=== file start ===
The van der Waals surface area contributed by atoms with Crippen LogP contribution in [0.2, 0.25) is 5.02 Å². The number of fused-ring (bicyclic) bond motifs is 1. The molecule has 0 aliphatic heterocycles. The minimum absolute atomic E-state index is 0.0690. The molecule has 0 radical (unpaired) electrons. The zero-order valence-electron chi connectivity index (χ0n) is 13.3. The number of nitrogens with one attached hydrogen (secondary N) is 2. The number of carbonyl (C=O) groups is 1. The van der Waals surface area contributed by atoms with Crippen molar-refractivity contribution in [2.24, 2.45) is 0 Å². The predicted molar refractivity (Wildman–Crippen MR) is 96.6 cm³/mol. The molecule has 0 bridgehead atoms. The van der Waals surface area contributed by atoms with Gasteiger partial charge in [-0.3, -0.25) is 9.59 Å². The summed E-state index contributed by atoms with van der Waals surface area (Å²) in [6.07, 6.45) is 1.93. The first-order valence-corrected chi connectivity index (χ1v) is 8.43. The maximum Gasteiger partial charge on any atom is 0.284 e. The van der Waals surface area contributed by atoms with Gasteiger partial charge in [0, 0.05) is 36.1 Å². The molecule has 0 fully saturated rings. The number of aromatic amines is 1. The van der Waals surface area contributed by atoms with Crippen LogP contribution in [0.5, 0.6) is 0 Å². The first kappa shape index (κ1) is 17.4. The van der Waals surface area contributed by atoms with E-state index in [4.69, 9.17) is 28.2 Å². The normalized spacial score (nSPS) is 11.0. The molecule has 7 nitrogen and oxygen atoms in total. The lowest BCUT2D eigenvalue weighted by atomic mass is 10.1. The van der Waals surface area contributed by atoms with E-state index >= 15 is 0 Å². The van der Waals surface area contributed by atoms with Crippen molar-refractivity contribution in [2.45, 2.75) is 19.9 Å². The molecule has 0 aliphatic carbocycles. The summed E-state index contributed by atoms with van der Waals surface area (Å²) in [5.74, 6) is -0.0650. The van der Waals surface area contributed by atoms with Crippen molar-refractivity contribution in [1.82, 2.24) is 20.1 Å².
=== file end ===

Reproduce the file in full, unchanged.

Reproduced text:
The van der Waals surface area contributed by atoms with Crippen LogP contribution in [0.2, 0.25) is 5.02 Å². The number of fused-ring (bicyclic) bond motifs is 1. The molecule has 0 aliphatic heterocycles. The minimum absolute atomic E-state index is 0.0690. The molecule has 0 radical (unpaired) electrons. The zero-order valence-electron chi connectivity index (χ0n) is 13.3. The number of nitrogens with one attached hydrogen (secondary N) is 2. The number of carbonyl (C=O) groups is 1. The van der Waals surface area contributed by atoms with Crippen molar-refractivity contribution in [2.24, 2.45) is 0 Å². The predicted molar refractivity (Wildman–Crippen MR) is 96.6 cm³/mol. The molecule has 0 bridgehead atoms. The van der Waals surface area contributed by atoms with Gasteiger partial charge in [-0.3, -0.25) is 9.59 Å². The summed E-state index contributed by atoms with van der Waals surface area (Å²) in [6.07, 6.45) is 1.93. The first-order valence-corrected chi connectivity index (χ1v) is 8.43. The maximum Gasteiger partial charge on any atom is 0.284 e. The van der Waals surface area contributed by atoms with Gasteiger partial charge in [0, 0.05) is 36.1 Å². The molecule has 0 fully saturated rings. The number of aromatic amines is 1. The van der Waals surface area contributed by atoms with Crippen LogP contribution in [0.5, 0.6) is 0 Å². The first kappa shape index (κ1) is 17.4. The van der Waals surface area contributed by atoms with E-state index in [4.69, 9.17) is 28.2 Å². The normalized spacial score (nSPS) is 11.0. The molecule has 7 nitrogen and oxygen atoms in total. The lowest BCUT2D eigenvalue weighted by atomic mass is 10.1. The van der Waals surface area contributed by atoms with E-state index >= 15 is 0 Å². The van der Waals surface area contributed by atoms with Crippen molar-refractivity contribution in [2.45, 2.75) is 19.9 Å². The molecule has 0 aliphatic carbocycles. The summed E-state index contributed by atoms with van der Waals surface area (Å²) in [5.74, 6) is -0.0650. The van der Waals surface area contributed by atoms with Crippen molar-refractivity contribution in [1.82, 2.24) is 20.1 Å².